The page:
Wayne: I think the thing about the human voice is it's capable of so much emotion. I mean, I love guitar. It's my main instrument. But a voice can capture something that I think sometimes any other instrument can't, so there's all that nuance that guitarists kind of wish they could get out of their instruments, and it's so easy to do with the human voice. I think it worked really well for the song.
It comes back to what sounds right. There's no ego involved. It doesn't matter what it is. Is it great? Then that's what it is. I did those guitars so many times. I wanted to beat the MIDI guitars Dan had on there because I thought I could. I tried like five different times. I tried it at Rick Rubin's studio. I tried it at our drummer's studio with all the amps and the fancy gear and like, I just was so upset that I couldn't get it. So I just came back to my house and did two instances of Guitar Rig and it sounded better than everything else I tried, so I just stuck with it. I think it sounds great. But, you know, whatever.
Are there ever any moments when you guys feel “purist” about things? Like, “no, we absolutely have to have live drums on this, we absolutely have to have a live bass on this?”
Dan: You know, I would say absolutely there's no purism to Imagine Dragons. When we had that notion, when it existed in the first year of creating a record, we immediately threw it out the window. It was like, it will be the death of us. And again, I can only speak for what has worked for us, what is right for us. Our mentality is “is it right for you as an artist?” I think the second you compromise that, then you're in trouble. Then you're not going to have success. I really think success comes from an artist knowing who they are, doing what they love and just doing it no matter what and not thinking about purism or critical voices or anything else.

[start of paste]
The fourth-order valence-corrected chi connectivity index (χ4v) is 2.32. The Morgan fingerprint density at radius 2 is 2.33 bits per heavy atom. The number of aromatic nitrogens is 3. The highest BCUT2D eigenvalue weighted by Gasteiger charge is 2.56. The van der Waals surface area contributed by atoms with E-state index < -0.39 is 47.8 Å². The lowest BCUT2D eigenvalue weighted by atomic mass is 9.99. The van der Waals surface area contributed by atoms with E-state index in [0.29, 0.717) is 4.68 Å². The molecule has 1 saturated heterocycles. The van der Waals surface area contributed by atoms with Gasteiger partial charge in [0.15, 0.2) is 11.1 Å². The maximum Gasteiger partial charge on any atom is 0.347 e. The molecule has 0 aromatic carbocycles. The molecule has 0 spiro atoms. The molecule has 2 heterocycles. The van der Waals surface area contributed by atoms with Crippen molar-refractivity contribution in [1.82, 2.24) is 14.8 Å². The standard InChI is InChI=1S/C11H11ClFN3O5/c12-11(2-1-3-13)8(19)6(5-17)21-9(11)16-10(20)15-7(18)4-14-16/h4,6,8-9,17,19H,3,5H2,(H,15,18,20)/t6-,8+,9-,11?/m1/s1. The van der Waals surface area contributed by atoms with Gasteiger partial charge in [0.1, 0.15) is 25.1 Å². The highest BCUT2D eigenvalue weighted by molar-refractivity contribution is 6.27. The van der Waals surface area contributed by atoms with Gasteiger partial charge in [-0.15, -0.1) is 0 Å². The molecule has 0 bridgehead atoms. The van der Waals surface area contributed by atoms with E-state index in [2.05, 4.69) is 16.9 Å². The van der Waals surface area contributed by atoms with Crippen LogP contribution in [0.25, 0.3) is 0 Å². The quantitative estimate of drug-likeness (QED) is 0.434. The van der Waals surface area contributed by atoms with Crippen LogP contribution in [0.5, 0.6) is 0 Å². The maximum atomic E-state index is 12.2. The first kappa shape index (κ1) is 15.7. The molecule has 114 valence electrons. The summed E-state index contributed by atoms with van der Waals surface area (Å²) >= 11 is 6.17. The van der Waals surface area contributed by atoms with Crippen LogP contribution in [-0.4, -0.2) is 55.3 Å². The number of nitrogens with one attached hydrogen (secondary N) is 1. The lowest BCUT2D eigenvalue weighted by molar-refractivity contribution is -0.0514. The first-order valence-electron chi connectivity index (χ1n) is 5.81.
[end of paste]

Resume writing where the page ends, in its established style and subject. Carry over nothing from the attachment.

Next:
Going back to the album, how do you approach taking these song ideas that you have and developing them from sketches into more refined songs? For example, I saw the behind-the-scenes video of when you all were recording "Cutthroat". I was fascinated by the creative process of incorporating feedback from Rick Rubin. For that song and for other songs on the album, how do you approach tackling feedback from an executive producer? What does that process look like?
Wayne: Yeah, "Cutthroat" was really a tricky one. We tried that one a lot of different ways too. The original demo that our drummer sent in was a lot more guitar based, more rock in the traditional sense.
Dan: Western rock, or something.
Wayne: But “Cutthroat” I think came together for us in Rick's studio. When we got on the piano and finally started slamming down those low notes, that’s when we're like, “OK, this is a more hip-hop direction, more sparse, more choosy with the sounds you have.” And Rick had a really cool modular synth that we used to run Dan's vocal through a bunch of effects.
So that ended up being the backbone of the song, these big moments with a lot of space in between, which I think is really smart and new for us because we tend to like walls of sound. And, you know, "If you want something big, you gotta have a lot of tracks and make it big." But this is big by reducing things down to the necessary ingredients. So it was a smart learning experience for all of us in the band working with Rick.